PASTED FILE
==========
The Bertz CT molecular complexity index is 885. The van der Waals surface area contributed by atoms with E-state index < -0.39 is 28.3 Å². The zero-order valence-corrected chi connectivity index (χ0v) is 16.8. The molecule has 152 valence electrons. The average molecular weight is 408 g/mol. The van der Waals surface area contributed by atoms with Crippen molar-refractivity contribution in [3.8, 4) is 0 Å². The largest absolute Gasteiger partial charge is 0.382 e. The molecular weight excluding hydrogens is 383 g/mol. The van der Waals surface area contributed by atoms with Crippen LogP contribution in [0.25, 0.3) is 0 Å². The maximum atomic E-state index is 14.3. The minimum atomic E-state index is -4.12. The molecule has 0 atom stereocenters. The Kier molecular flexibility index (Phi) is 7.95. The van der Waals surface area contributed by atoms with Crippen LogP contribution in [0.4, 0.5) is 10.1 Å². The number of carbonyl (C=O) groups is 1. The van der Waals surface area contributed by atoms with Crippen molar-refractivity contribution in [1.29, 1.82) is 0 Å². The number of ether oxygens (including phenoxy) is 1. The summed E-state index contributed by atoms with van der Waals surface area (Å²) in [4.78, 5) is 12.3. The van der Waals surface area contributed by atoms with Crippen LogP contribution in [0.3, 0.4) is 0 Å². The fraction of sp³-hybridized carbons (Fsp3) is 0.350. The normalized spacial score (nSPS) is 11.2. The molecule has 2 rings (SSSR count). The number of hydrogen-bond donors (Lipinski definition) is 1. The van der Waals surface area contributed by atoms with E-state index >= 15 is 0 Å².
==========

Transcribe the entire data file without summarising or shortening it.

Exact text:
The Bertz CT molecular complexity index is 885. The van der Waals surface area contributed by atoms with E-state index < -0.39 is 28.3 Å². The zero-order valence-corrected chi connectivity index (χ0v) is 16.8. The molecule has 152 valence electrons. The average molecular weight is 408 g/mol. The van der Waals surface area contributed by atoms with Crippen molar-refractivity contribution in [3.8, 4) is 0 Å². The largest absolute Gasteiger partial charge is 0.382 e. The molecular weight excluding hydrogens is 383 g/mol. The van der Waals surface area contributed by atoms with Crippen LogP contribution in [0.25, 0.3) is 0 Å². The maximum atomic E-state index is 14.3. The minimum atomic E-state index is -4.12. The molecule has 0 atom stereocenters. The Kier molecular flexibility index (Phi) is 7.95. The van der Waals surface area contributed by atoms with Crippen LogP contribution in [0.4, 0.5) is 10.1 Å². The number of carbonyl (C=O) groups is 1. The van der Waals surface area contributed by atoms with Crippen molar-refractivity contribution in [1.29, 1.82) is 0 Å². The number of ether oxygens (including phenoxy) is 1. The summed E-state index contributed by atoms with van der Waals surface area (Å²) in [4.78, 5) is 12.3. The van der Waals surface area contributed by atoms with Crippen LogP contribution in [0.3, 0.4) is 0 Å². The fraction of sp³-hybridized carbons (Fsp3) is 0.350. The normalized spacial score (nSPS) is 11.2. The molecule has 2 rings (SSSR count). The number of hydrogen-bond donors (Lipinski definition) is 1. The van der Waals surface area contributed by atoms with E-state index >= 15 is 0 Å².